Moody Memorial UMC Celebrates Professions of Faith

Date Posted: 8/23/2012

Although Galveston has lost 20% of its population following Hurricane Ike, Moody Memorial UMC continues to build a vital congregation by nurturing and investing in making young disciples of Christ. “What made our last confirmation class so special,” says Pastor Bert Bagley, “is that 28 young people actually professed their faith, which inspired a number of adults to do the same – and many were baptized.”


Heather Gates, director of student ministry explains this exciting story this way. “Moody works to offer a strong children’s program which feeds into our Crossover student ministry to keep youth excited and involved. And when the students begin coming to church for confirmation class every Sunday from January until May, oftentimes their parents and friends take notice and they jump in and do the same.” According to Heather, this class had an exponential impact on worship attendance because so many families followed the lead of their children. “It was so special to see a mom baptized along with her daughter, a brother and sister confirmed and a mom and dad deciding to join with them, and another boy inspiring his siblings and parents to be baptized as a family unit,” she says.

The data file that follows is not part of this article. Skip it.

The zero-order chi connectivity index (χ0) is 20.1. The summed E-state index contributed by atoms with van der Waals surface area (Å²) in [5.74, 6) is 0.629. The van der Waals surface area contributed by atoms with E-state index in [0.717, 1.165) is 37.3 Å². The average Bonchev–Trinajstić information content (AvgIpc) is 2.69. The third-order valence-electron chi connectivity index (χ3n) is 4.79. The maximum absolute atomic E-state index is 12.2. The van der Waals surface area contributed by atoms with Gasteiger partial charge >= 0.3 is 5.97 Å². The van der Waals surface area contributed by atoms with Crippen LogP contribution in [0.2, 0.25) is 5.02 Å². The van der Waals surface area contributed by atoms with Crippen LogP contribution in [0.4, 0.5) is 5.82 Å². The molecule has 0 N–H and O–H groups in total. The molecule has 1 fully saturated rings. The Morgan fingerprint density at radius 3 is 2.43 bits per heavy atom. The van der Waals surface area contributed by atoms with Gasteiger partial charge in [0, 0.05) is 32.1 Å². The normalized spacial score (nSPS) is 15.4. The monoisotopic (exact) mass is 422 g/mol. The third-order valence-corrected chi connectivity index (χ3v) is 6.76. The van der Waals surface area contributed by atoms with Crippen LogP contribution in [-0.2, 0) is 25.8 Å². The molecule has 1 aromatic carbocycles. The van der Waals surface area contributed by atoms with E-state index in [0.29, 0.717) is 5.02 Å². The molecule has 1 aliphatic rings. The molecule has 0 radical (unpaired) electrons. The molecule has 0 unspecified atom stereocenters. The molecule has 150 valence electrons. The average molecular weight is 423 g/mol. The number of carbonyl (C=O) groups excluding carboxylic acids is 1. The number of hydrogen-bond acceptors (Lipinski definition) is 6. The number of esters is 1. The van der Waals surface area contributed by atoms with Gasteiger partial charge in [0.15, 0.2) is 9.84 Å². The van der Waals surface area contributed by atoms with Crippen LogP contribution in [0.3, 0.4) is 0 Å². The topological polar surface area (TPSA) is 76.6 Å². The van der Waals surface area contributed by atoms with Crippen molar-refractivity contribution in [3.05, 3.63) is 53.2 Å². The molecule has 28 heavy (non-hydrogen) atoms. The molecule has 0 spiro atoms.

While many negative challenges resulted with Hurricane Ike, one of the positives has been that the churches on Galveston Island have linked together to do joint ministry. “Moody joined forces with six other churches in mid August to host an island wide End of Summer Blowout,” adds Heather, “complete with burgers, inflatables and water games on our campus. One of the neatest results of this type of event across denominations is that students will recognize other students as Christians at school and around town and be more likely to invite their friends to future ministry events.”  Pastor Bagley adds, “It is important to note, that the all-time high as far as worship attendance was set at Moody in 2005 at 565, and we are right at that same level today in spite of the population suffering in a dramatic way, and we believe it is a result of intentionally focusing on being a vital congregation to the community around us.”